• Focus is on psychological and ethical attributes of characters, rather than physical and sociological.
  • Tragedy cont.
    • Tragedy dealt with love, loss, pride, the abuse of power and the fraught relationships between men and gods.
    • Typically the main protagonist of a tragedy commits some terrible crime without realizing how foolish and arrogant he has been. Then, as he slowly realizes his error, the world crumbles around him.
    • The three great playwrights of tragedy were Aeschylus, Sophocles, and Euripides.
  • Word Origin
    • The word tragedy came to be derived from the Greek tragos (goat) and ode (poem). Tragedy literally means goat song or goat poem.
  • The Structure of Greek Tragedy
    • Prologue , which described the situation and set the scene
    • Parados , an ode sung by the chorus as it made its entrance
    • Five dramatic scenes , each followed by a Komos , an exchange of laments by the chorus and the protagonist
    • Exodus , the climax and conclusion
    • Tragedies were often presented in trilogies. Interspersed between the three plays in the trilogy were satyr plays , in which satyrs (men dressed as half-goats) made fun of the characters in the surrounding tragedies.
  • Tragic flaw
    • a flaw or mistake that brings about the downfall of the hero of a tragedy
    • The Greek term "harmartia," typically translated as "tragic flaw," actually is closer in meaning to a "mistake" or an "error," "failing," rather than an innate flaw.
    • The character's flaw must result from something that is also a central part of their virtue, which goes somewhat arwry, usually due to a lack of knowledge.
  • Satyr Plays
    • These were short plays performed between the acts of tragedies. They made fun of the plight of the tragedy's characters.
    • The satyrs were mythical half-human, half-goat servants of Dionysus.
  • Word Origin
    • Does the term Satyr remind you of any modern day term?
    • The Satyr and the Satyr plays spawned the modern word satire .
  • The Actors
    • All of the actors and playwrights were men. Women were not allowed to participate.
    • The actors played multiple roles, so a mask was used to show the change in character or mood.
    • Gestures and body movements were controlled and stately
    • If playing female role — need for female appearance — wore the prosternida before the chest and the progastrida before the belly
  • The Chorus
    • Functions of the chorus
    • an agent: gives advice, asks, takes part
    • establishes ethical framework, sets up standard by which action will be judged
    • ideal spectator - reacts as playwright hopes audience would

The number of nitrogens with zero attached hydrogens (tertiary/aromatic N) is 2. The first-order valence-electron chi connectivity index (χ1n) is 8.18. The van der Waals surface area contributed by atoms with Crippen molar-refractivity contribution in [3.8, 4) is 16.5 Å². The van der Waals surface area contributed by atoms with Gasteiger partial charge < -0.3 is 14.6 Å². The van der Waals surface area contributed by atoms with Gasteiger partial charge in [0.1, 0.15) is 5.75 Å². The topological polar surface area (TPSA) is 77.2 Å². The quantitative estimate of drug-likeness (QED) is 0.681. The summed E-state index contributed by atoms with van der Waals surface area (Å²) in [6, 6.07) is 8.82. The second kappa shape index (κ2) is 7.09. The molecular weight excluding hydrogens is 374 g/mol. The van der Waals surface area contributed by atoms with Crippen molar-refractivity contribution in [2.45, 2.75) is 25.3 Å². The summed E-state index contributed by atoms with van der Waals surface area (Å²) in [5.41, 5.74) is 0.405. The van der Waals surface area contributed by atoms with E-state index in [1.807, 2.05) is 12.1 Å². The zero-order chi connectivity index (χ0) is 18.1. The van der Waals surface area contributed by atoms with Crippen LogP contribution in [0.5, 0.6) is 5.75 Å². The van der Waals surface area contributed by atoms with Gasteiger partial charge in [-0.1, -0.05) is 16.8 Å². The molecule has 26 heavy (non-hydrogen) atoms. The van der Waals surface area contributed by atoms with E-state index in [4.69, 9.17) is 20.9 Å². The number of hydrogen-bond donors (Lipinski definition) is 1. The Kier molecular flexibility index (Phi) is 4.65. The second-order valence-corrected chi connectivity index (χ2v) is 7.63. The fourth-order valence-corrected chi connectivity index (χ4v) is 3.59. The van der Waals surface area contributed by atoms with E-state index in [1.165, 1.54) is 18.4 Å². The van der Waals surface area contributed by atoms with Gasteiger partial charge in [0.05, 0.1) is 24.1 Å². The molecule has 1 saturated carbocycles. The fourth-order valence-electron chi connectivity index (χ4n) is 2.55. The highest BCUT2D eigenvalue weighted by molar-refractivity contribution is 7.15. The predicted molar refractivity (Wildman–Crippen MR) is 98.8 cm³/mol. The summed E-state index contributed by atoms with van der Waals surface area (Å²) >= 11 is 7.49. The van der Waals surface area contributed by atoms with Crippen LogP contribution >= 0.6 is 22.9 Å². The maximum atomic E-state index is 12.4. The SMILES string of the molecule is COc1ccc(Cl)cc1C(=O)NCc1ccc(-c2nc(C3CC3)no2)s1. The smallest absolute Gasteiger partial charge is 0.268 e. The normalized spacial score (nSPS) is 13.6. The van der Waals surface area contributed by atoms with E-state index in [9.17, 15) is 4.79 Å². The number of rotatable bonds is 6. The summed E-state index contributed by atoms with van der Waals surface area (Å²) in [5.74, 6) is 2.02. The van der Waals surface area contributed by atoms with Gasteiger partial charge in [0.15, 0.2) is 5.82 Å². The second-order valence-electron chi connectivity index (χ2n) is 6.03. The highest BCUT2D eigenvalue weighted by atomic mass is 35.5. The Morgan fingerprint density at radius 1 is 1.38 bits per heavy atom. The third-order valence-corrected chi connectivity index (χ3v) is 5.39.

• sets mood and heightens dramatic effects
    • adds movement, spectacle, song, and dance
    • rhythmical function - pauses / paces the action so that the audience can reflect.
  • Sophocles
    • Sophocles: (496-406 B.C.) The son of a wealthy merchant, he would enjoy all the comforts of a thriving Greek empire.
    • By the age of sixteen, he was chosen to lead a choir of boys at a celebration of the victory of Salamis.
    • By age 28 his studies complete, and he was ready to compete in the City Dionysia--a festival held every year at the Theatre of Dionysus in which new plays were presented.
  • Sophocles cont.
    • won 24 contests, never lower than 2 nd
    • Added a third actor and scenery
    • Concerned with the relationship between gods and human fate
    • Concerned with tragic irony, the contrast between human fate and human ignorance
    • Concerned with the importance of free will/moral choice
    • Struggle even if struggle is hopeless; each character embodies a certain moral ideal
    • Portrays humans as they OUGHT to be
    • Believed evil/moral failings stemmed from ignorance
    • complex characters, psychologically well-motivated
    • emphasis on individual characters
    • characters subjected to crisis leading to suffering and self recognition - including a higher law above man
    • exposition carefully motivated
    • scenes suspense fully climactic
    • action clear and logical
    • poetry clear and beautiful
    • few elaborate visual effects
    • theme emphasized: the choices of people
    Characteristics of Sophocles' plays:
  • We will be looking at:
    • Oedipus:
    • The story of Oedipus was well known legend to Sophocles’ audience.
    • Aristotle used this play and its plot as the supreme example of tragedy
    • Sigmund Freud famously based his theory of the “Oedipal Complex” on this story
    • Antigone:
    • Antigone was probably the first of the three Theban plays that Sophocles wrote, although the events dramatized in it happen last.
    • Antigone is one of the first heroines in literature, a woman who fights against a male power structure, exhibiting greater bravery than any of the men who scorn her.
  • The Final Curtain
    • By the time of Sophocles' death in 406 BC (128 years after Thespis' victory in the first Athenian drama competition) the golden era of Greek drama was ending.
    • Athens, whose free-thinking culture had spawned the birth of theater, would be overrun in 404 BC by the Spartans, and would later be torn apart by constant warring with other city states, eventually falling under the dominion of Alexander the Great and his Macedonian armies.
    • Theater continued, but it would not return to the same creative heights until Elizabethan England two millenia later.